I have a friend who likes to say, whenever you ask him how he’s doing: “Livin’ the dream.” That always bothered me a little. Perhaps this is my melancholic, artist side showing, but I was like, “Really? You’re always having a fantastic day? Life feels like a dream… all the time?” How, I wondered, was that even possible? But now, I think he was right… just not in the way he probably meant it.
One of the most interesting parts of my journey as a human has been these past few years of re-contextualizing my understanding of reality. Which is a fancy way of saying I had a mid-life crisis. But what’s so bad about a crisis?
Doesn’t every great story begin with some dramatic moment, an “inciting incident”? I heard it said once that every moment of crisis is an invitation to greater awakening, deeper awareness. I liked that. After all, what good is life, or anything for that matter, if you’re missing it?
It seems that the artist is especially sensitive to such reckonings. Anne Lamott once wrote that “this business of becoming conscious, of being a writer, is ultimately about asking yourself, ‘How alive am I willing to be?’” I never fully understood that until recently.
If our job is to build new worlds and imagine alternative realities, then awareness, I should think, is a vocational requirement. We have to be so tapped into life to even be capable of inviting others into deeper experiences of it. We would have to be more in tune with the way things are if we wanted to be true to our craft and calling.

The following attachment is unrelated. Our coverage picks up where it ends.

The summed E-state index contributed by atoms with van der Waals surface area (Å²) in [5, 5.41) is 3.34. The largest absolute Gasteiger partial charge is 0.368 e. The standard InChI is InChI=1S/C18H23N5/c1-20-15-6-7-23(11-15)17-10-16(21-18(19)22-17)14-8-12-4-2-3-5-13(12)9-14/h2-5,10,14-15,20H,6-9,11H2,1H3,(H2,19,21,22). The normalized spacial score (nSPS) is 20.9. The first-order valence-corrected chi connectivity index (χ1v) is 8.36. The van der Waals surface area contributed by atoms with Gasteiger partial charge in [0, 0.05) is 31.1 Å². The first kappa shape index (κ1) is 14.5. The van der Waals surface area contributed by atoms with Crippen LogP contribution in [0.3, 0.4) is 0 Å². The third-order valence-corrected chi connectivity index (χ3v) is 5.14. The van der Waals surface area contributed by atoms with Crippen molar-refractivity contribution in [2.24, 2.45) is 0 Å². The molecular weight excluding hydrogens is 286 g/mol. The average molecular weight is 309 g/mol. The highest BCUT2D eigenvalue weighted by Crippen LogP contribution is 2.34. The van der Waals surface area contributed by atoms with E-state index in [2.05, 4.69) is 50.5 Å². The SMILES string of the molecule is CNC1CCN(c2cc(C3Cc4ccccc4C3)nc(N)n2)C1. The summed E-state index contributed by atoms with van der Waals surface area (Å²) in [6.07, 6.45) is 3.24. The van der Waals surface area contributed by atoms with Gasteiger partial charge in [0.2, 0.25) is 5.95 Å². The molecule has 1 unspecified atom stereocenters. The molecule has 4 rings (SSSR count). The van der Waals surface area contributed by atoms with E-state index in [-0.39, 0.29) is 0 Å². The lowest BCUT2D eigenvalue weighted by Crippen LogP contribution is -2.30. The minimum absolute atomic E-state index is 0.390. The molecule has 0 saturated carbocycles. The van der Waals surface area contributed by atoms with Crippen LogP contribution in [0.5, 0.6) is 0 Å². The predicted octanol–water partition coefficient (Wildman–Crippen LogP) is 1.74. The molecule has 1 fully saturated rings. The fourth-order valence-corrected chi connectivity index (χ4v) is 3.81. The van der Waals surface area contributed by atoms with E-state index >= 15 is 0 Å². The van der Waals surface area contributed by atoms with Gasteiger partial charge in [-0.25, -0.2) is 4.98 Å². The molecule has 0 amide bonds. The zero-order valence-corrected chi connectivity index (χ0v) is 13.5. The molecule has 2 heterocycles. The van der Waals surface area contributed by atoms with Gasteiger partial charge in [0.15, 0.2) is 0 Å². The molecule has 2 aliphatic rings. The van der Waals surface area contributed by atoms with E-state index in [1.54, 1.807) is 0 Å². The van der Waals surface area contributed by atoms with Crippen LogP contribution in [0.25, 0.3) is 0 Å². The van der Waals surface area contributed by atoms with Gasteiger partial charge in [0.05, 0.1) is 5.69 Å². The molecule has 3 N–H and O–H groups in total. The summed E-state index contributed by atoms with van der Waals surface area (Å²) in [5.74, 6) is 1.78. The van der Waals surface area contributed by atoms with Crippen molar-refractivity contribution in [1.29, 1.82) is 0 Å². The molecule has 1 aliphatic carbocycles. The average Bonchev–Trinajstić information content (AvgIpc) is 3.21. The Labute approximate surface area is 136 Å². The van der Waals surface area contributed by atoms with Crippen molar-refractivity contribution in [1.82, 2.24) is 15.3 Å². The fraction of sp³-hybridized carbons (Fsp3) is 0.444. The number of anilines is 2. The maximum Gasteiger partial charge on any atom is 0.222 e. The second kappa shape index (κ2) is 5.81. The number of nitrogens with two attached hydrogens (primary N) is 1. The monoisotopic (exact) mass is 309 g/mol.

And that, my friend, is exactly why I think so many artists go crazy—truly. Because life starts to feel a little shaky when you are weaving in and out of dream states. You start to realize that everything, maybe even you are an idea, a projection of the imagination.
Or, as Morpheus says in The Matrix: “What is real? How do you define ‘real’? If you’re talking about what you can feel, what you can smell, what you can taste and see, then ‘real’ is simply electrical signals interpreted by your brain.”
What we call life is often not as real as we might think.
Ever rushed through your day and failed to notice the clouds?
Ever met someone for coffee and struggled to look them in the eyes because you were so nervous or distracted?
Ever driven down the road and seen something for the first time that was probably always there?
As humans, we are often discovering deeper ways of being, sometimes without even knowing that’s what is happening. As artists, we have an opportunity to guide others into this exploration of themselves. At least, that’s how I think of what we do.
This week on the podcast, Kelton and I talk about his tattoo and explore the tale of the “Ten Bulls,” a series of short poems in Zen Buddhism. We also discuss Pedro Calderon de la Barca's classic “Life is a Dream,” the seemingly subjective nature of reality, and what all this has to do with creativity. Listen in here:
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If you’ve ever wondered what all of this is really about or had a nagging suspicion that there was more to life than meets the eye (and not be content with simple explanations), then you’ll probably enjoy this one. It’s one of my favorite subjects because it is immensely practical.
If life is a little less serious than we thought, then there is a lot more room to play, to have fun, to explore who and what we are. And if art is anything, shouldn’t it at the very least, and essentially, be fun? I’ll let you decide for yourself. I could be completely wrong about that.
Then again, maybe you’re just dreaming.
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